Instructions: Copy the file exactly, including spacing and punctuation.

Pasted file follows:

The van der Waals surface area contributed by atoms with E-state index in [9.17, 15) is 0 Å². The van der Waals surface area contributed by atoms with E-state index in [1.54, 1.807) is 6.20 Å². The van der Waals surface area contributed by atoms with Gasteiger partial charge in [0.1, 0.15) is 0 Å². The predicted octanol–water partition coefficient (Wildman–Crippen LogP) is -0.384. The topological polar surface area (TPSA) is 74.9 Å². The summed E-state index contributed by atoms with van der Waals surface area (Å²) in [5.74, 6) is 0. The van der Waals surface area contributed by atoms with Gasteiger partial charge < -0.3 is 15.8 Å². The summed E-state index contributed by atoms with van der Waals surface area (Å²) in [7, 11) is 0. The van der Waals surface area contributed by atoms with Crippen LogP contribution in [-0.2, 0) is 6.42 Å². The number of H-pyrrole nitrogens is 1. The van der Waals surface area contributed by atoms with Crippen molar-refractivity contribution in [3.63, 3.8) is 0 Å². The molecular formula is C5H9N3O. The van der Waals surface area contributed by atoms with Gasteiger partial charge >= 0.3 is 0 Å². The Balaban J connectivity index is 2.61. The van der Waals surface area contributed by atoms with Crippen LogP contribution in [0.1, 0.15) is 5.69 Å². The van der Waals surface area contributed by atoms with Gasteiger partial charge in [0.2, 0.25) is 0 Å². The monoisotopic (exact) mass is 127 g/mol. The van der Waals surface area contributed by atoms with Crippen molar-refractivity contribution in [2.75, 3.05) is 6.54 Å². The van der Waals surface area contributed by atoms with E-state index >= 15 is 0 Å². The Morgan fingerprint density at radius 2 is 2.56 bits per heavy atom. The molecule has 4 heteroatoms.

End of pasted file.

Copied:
The van der Waals surface area contributed by atoms with E-state index in [9.17, 15) is 0 Å². The van der Waals surface area contributed by atoms with E-state index in [1.54, 1.807) is 6.20 Å². The van der Waals surface area contributed by atoms with Gasteiger partial charge in [0.1, 0.15) is 0 Å². The predicted octanol–water partition coefficient (Wildman–Crippen LogP) is -0.384. The topological polar surface area (TPSA) is 74.9 Å². The summed E-state index contributed by atoms with van der Waals surface area (Å²) in [5.74, 6) is 0. The van der Waals surface area contributed by atoms with Gasteiger partial charge < -0.3 is 15.8 Å². The summed E-state index contributed by atoms with van der Waals surface area (Å²) in [7, 11) is 0. The van der Waals surface area contributed by atoms with Crippen LogP contribution in [-0.2, 0) is 6.42 Å². The number of H-pyrrole nitrogens is 1. The van der Waals surface area contributed by atoms with Crippen molar-refractivity contribution in [3.63, 3.8) is 0 Å². The molecular formula is C5H9N3O. The van der Waals surface area contributed by atoms with Gasteiger partial charge >= 0.3 is 0 Å². The Balaban J connectivity index is 2.61. The van der Waals surface area contributed by atoms with Crippen LogP contribution in [0.1, 0.15) is 5.69 Å². The van der Waals surface area contributed by atoms with Gasteiger partial charge in [0.2, 0.25) is 0 Å². The monoisotopic (exact) mass is 127 g/mol. The van der Waals surface area contributed by atoms with Crippen molar-refractivity contribution in [2.75, 3.05) is 6.54 Å². The van der Waals surface area contributed by atoms with E-state index >= 15 is 0 Å². The Morgan fingerprint density at radius 2 is 2.56 bits per heavy atom. The molecule has 4 heteroatoms.